City releases bodycam footage of ex-CPD Supt. Eddie Johnson asleep at the wheel
The footage shows two officers walk up to Johnson’s SUV. Johnson can be seen in the driver’s seat with his eyes closed as one officer shines a flashlight inside.
The city released a trove of documents and footage Monday related to the incident last October in which former Chicago Police Supt. Eddie Johnson was found asleep at the wheel of his SUV near his home in Bridgeport.
Among the materials released was a bodycam video from one of the officers who discovered Johnson in his SUV near 34th Place and Aberdeen shortly after midnight on Oct. 17, 2019.
The footage shows two officers walking up to Johnson’s SUV, one on each side. Johnson can be seen in the driver’s seat with his eyes closed as one of the officers shines a flashlight inside.
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The officer knocked on the window, saying: “Sir? Sir? You all right? You good? Got your ID?”
After several seconds, Johnson pulls out some form of identification and holds it up to the window.
The officer who knocked on the window then asks: “You just sitting here, or you wanna go home?” Johnson replies: “I’m good.” The officer then says: “You good? All right, sir. Have a good night.”
The officer then walked away and turned off his camera without making Johnson undergo any field sobriety tests.
Though the city only released a single video of the incident, sources said several more exist that show Johnson interacting with responding officers.
The incident, which Johnson initially attributed to a change in his medication, proved to be the downfall of the former superintendent.
Mayor Lori Lightfoot said Johnson later admitted to her that he was out to dinner with friends and had a few drinks before dismissing his driver and taking himself home.
Lightfoot soon fired Johnson — a month before he was scheduled to retire after more than 30 years with the CPD — saying he had lied to her and the public about what happened that night.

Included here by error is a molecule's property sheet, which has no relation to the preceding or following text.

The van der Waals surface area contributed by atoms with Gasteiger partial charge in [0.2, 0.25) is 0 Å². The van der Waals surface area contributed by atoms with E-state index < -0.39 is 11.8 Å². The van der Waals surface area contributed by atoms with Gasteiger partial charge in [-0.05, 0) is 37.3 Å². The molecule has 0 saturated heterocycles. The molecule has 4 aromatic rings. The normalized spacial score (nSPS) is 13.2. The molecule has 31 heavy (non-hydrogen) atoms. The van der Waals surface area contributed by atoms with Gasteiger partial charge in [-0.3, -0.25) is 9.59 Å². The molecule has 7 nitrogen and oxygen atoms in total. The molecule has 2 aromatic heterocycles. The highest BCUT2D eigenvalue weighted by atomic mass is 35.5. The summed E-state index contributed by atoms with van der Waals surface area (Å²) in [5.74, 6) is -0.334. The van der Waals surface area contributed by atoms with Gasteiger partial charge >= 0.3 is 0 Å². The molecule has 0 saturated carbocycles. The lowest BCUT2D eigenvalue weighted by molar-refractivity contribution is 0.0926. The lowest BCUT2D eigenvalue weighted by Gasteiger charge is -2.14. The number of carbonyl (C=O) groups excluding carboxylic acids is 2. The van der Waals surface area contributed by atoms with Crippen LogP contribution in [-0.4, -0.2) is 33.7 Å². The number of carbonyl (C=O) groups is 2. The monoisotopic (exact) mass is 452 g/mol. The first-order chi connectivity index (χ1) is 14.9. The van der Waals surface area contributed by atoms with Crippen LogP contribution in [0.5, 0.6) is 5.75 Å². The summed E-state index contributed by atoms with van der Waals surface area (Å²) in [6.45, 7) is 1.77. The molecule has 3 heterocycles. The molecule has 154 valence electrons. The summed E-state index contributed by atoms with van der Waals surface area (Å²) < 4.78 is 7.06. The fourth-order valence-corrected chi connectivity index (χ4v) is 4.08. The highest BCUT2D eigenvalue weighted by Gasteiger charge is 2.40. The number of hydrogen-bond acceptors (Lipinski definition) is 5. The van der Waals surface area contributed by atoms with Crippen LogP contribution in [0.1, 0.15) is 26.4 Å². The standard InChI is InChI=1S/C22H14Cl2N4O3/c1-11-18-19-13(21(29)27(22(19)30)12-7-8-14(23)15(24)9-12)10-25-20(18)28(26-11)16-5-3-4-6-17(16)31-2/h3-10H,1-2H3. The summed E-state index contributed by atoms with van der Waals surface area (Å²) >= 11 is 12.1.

While investigating the failure to administer the sobriety test and whether rules were bent to protect the boss, Inspector General Joe Ferguson may have found evidence of a cover-up by others in the police department, sources have told the Sun-Times.
Sources say Ferguson’s report on the alleged cover-up of the Johnson incident has been completed and turned over to the Law Department.
The Sun-Times has filed a Freedom of Information request for the inspector general’s follow-up report, but the Lightfoot administration denied the request.
That’s even though the mayor persuaded the City Council to approve an ordinance allowing release of those reports.
“Summary reports of OIG investigations are prohibited from release under FOIA. Under the Municipal Code, at the discretion of the Corporation Counsel, to be eligible for release a summary report must contain sustained findings of conduct that either is associated with a death, or is or may be a felony, as defined in the Illinois Criminal Code and is of a compelling public interest,” Law Department spokesperson Kathleen Fieweger wrote in an email to the Sun-Times.
The Sun-Times has reported that, rather than having “a couple of drinks” during a “dinner with friends,” as Johnson told the mayor, he spent three hours drinking at a restaurant known for serving tall drinks with a woman whom he had promoted to his security detail shortly after becoming superintendent.
After leaving Ceres Cafe, Johnson drove his police SUV to police headquarters and dropped off the woman, sources said. He tried to drive to his Bridgeport home but was found asleep with the engine running around 12:30 a.m. in the 3400 block of South Aberdeen.
In a statement issued the day after his firing, Johnson said he did “not intentionally mislead or deceive the mayor or the people of Chicago.”
“I acknowledge that I made a poor decision and had a lapse of judgment on the night of Oct. 16. That was a mistake, and I know that. However, I have no interest in fighting a battle for my reputation with those that want to question it now,” Johnson was quoted as saying.
“Reputations are not built in a day and not damaged in a day, either. They are the result of years of living. We reap what we sow in this world. I will simply rely on the reputation for integrity that I think I have earned during my long career with the faith that we should all be judged by the entirety of our lives and not on what happened on our worst days.”